ASU Electronic Theses and Dissertations
This collection includes most of the ASU Theses and Dissertations from 2011 to present. ASU Theses and Dissertations are available in downloadable PDF format; however, a small percentage of items are under embargo. Information about the dissertations/theses includes degree information, committee members, an abstract, supporting data or media.
In addition to the electronic theses found in the ASU Digital Repository, ASU Theses and Dissertations can be found in the ASU Library Catalog.
Dissertations and Theses granted by Arizona State University are archived and made available through a joint effort of the ASU Graduate College and the ASU Libraries. For more information or questions about this collection contact or visit the Digital Repository ETD Library Guide or contact the ASU Graduate College at firstname.lastname@example.org.
- 2 English
- 2 application/pdf
- Automotive engineering
- 2 Computer science
- 1 Advanced Driver Assistance Systems
- 1 Cognitive psychology
- 1 Computer engineering
- 1 Driver Distraction
- 1 Enhanced Multi-Modal Inetraction
- 1 Human Car Interaction (HCaI)
- 1 In-Car Voice Inetraction
- 1 Smart Car Technologies
- 1 cognitive load
- 1 driver distraction
- 1 human-car interaction
- 1 modeling
- 1 multi-modal
- 1 smart cars
Driving is already a complex task that demands a varying level of cognitive and physical load. With the advancement in technology, the car has become a place for media consumption, a communications center and an interconnected workplace. The number of features in a car has also increased. As a result, the user interaction inside the car has become overcrowded and more complex. This has increased the amount of distraction while driving and has also increased the number of accidents due to distracted driving. This thesis focuses on the critical analysis of today’s in-car environment covering two main aspects, Multi Modal …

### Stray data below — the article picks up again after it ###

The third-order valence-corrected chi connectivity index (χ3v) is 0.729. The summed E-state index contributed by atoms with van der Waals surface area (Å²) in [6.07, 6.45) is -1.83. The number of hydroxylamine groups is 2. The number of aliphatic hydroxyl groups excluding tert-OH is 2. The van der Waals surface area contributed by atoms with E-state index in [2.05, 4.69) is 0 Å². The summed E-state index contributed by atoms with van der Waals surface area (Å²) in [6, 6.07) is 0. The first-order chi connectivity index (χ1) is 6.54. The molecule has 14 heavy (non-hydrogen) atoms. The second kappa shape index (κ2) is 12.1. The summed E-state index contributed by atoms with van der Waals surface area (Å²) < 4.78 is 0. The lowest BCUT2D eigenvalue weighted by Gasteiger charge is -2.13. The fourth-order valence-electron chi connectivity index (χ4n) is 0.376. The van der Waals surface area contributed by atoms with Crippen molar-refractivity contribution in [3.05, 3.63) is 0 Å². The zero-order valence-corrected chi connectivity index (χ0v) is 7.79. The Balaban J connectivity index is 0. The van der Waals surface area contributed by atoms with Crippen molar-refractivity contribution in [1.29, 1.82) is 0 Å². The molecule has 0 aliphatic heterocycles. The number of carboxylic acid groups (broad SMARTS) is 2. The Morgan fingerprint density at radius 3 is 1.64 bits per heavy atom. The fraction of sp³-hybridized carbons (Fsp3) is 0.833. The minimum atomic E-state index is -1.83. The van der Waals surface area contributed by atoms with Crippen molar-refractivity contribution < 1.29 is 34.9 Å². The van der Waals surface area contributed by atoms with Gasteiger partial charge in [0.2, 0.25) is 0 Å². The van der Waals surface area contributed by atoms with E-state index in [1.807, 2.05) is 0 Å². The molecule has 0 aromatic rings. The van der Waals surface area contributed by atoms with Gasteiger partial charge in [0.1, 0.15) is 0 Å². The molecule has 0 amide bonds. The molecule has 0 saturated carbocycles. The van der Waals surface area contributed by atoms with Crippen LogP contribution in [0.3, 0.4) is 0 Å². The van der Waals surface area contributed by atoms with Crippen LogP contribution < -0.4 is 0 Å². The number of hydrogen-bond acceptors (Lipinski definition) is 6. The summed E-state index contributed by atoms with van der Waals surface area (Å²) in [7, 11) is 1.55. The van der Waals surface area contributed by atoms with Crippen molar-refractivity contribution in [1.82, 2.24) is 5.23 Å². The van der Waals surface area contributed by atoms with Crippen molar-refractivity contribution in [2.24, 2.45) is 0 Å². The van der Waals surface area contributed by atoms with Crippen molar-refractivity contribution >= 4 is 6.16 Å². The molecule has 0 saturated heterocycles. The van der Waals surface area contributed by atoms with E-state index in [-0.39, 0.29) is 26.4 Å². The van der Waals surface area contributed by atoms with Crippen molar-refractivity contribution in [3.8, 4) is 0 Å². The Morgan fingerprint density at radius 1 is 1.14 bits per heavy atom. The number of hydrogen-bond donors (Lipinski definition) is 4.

- Nakrani, Paresh Keshubhai, Gaffar, Ashraf, Sohoni, Sohum, et al.
- Created Date
Driver distraction research has a long history spanning nearly 50 years, intensifying in the last decade. The focus has always been on identifying the distractive tasks and measuring the respective harm level. As in-vehicle technology advances, the list of distractive activities grows along with crash risk. Additionally, the distractive activities become more common and complicated, especially with regard to In-Car Interactive System. This work's main focus is on driver distraction caused by the in-car interactive System. There have been many User Interaction Designs (Buttons, Speech, Visual) for Human-Car communication, in the past and currently present. And, all related studies suggest …
- Jahagirdar, Tanvi, Gaffar, Ashraf, Ghazarian, Arbi, et al.
- Created Date